All the I/O is now managed automatically by TClass::WriteBuffer and TClass::ReadBuffer. In turn these two functions invoke the services of a new class TStreamerInfo that is the real I/O manager of the new version of Root.

With this new scheme, one can change at will the class definition, for example:

From Root version 3 onwards, it is possible:

How to use the new system

We will distinguish the following cases:

Streamers with special additions

For some classes, it may be necessary to execute some code before or after the read or write blocks. For example after the execution of the read block, one can initialize some non persistent members.

Support for more C++ constructs in the class definition

The new version supports all the C++ cases that were supported by the old version. In addition , a data member can be;

  • any STL container or pointer to an STL container (vector, list, deque, map,set,multimap,multiset.
  • more cases involving pointers to objects or pointers to pointers as illustrated in the evolution of Event.h shown below.
  • class Event : public TObject {
    
    private:
       enum {kSize=10};
       char                    fType[20];        //array of 20 chars
       Int_t                   fNtrack;          //number of tracks
       Int_t                   fNseg;            //number of segments
       Int_t                   fNvertex;         //number of vertices
       Int_t                   fMeasures[kSize]; //an array where dimension is an enum
       UInt_t                  fFlag;            //bit pattern event flag
       Float_t                 fMatrix[4][4];    //a two-dim array
       Float_t                *fClosestDistance; //[fNvertex] pointer to an array of floats of length fNvertex 
       Float_t                 fTemperature;     //event temerature
       vector<int>             fVectorint;       //STL vector on ints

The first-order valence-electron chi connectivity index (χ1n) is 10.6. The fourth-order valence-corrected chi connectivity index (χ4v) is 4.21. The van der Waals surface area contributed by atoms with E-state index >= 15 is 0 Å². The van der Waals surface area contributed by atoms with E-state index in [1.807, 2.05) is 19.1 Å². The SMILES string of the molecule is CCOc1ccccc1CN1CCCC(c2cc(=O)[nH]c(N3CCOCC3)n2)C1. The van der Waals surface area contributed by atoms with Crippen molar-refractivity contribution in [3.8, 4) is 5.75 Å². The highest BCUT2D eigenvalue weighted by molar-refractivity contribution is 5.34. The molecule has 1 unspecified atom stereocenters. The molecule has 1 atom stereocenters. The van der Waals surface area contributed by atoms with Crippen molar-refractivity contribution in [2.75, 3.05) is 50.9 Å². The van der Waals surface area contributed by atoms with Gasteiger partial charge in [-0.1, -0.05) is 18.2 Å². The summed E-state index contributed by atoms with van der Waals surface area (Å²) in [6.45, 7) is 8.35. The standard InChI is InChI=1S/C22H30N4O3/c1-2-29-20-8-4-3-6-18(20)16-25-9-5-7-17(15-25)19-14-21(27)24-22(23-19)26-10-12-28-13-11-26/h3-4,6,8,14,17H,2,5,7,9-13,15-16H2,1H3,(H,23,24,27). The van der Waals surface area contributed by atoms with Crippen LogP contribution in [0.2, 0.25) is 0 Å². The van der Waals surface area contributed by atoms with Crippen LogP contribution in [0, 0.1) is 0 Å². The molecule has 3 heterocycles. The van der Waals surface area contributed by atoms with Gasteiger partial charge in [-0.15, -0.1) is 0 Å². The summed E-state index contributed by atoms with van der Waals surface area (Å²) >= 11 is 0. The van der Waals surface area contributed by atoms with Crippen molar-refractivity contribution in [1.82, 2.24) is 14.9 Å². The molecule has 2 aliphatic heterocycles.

vector<short>           fVectorshort;     //STL vector of shorts
       vector<double>          fVectorD[4];      //array of STL vectors of doubles
       vector<TObject>        *fVectorTobject;   //pointer to an STL vector
       vector<TNamed>         *fVectorTnamed[6]; //array of pointers to STL vectors
       deque<TAttLine>         fDeque;           //STL deque
       list<const TObject*>    fVectorTobjectp;  //STL list of pointers to objects
       map<TNamed*,int>        fMapTNamedp;      //STL map
       map<TAxis*,int>        *fMapTAxisp;       //pointer to STL map
       set<TAxis*>             fSetTAxis;        //STL set
       set<TAxis*>            *fSetTAxisp;       //pointer to STL set
       multimap<TNamed*,int>   fMultiMapTNamedp; //STL multimap
       multiset<TAxis*>       *fMultiSetTAxisp;  //pointer to STL multiset
       string                  fString;          //C++ standard string
       string                 *fStringp;         //pointer to standard C++ string
       TString                *fTstringp;        //[fNvertex] array of TString
       TString                 fNames[12];       //array of TString
       TAxis                   fXaxis;           //example of class derived from TObject
       TAxis                   fYaxis[3];        //array of objects
       TAxis                  *fVaxis[3];        //pointer to an array of TAxis
       TAxis                  *fPaxis;           //[fNvertex] pointer to an array of TAxis of length fNvertex